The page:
Amount of
    "Original Contract Amount                         Liquidated Damages
                                                           per day
          From more than          To and including
                     0                   25,000                 42
                25,000                   50,000                 70
                50,000                  100,000                105
               100,000                  500,000                140
               500,000                1,000,000                210
             1,000,000                2,000,000                280
             2,000,000                .........                420"

An unexcused delay in performing a contract after the time fixed for performance constitutes a breach of contract for which damages are recoverable. The measure of damages, except as otherwise provided by statute, is the amount which would "compensate the party aggrieved for all the detriment proximately caused thereby, or which, in the ordinary course of things, would be likely to result therefrom." SDC 1960 Supp. 37.1801. Such actual damages would have to be alleged and proved.

Stipulated sums in the nature of "Penalties imposed by contract * * * are void", and unenforceable. SDC 10.0703. However, parties to a contract may agree "upon an amount presumed to be the damage for breach in cases where it would be impracticable or extremely difficult to fix actual damage." SDC 10.0704. "The effect of a clause for stipulated damages in a contract is to substitute the amount agreed upon as liquidated damages for the actual damages resulting from breach of the contract, and thereby prevents a controversy between the parties as to the amount of damages. If a provision is construed to be one for liquidated damages, the sum stipulated forms, in general, the measure of damages in case of a breach, and the recovery must be for that amount. No larger or smaller sum can be awarded even though the actual loss may be greater or less." 22 Am.Jur.2d, Damages, § 235, page 321. In such case, evidence of the actual loss or harm suffered is immaterial and irrelevant. Willgohs v. Buerman, 262 Minn. 415, 115 N.W.2d 59.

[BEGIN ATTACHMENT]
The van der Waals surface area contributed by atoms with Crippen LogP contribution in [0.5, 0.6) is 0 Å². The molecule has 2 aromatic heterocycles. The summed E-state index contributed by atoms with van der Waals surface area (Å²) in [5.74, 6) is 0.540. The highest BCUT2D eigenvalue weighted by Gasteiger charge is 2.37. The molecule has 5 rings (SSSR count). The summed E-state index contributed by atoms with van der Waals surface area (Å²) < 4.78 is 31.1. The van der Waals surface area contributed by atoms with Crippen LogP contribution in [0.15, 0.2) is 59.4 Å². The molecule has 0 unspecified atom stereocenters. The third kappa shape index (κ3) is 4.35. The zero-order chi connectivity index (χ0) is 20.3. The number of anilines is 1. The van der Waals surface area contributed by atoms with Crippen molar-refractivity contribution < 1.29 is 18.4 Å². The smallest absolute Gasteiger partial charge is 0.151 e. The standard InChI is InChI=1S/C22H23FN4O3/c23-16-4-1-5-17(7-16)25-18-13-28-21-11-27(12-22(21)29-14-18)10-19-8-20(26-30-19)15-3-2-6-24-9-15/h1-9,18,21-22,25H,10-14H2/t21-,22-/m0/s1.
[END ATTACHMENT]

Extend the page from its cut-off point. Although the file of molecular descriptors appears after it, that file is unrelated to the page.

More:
Our statutes reflect the common law on the subject. Restatement, Contracts, § 339 comparatively reads:

"An agreement, made in advance of breach, fixing the damages therefor, is not enforceable as a contract and does not affect the damages recoverable for the breach, unless (a) the amount so fixed is a reasonable forecast of just compensation for the harm that is caused by the breach, and (b) the harm that is caused by the breach is one that is incapable or very difficult of accurate estimation."

The difficult problem, in each case, is to determine whether or not the stipulated sum is an unenforceable penalty or an enforceable provision for liquidated damages. This is a question of law for the court to determine. Anderson v. Cactus Heights Country Club, 80 S.D. 417, 125 N.W.2d 491, and usually "the reasonableness or unreasonableness of the stipulation is decisive." *188 5 Williston, Contracts, 3rd Ed., § 779, page 698.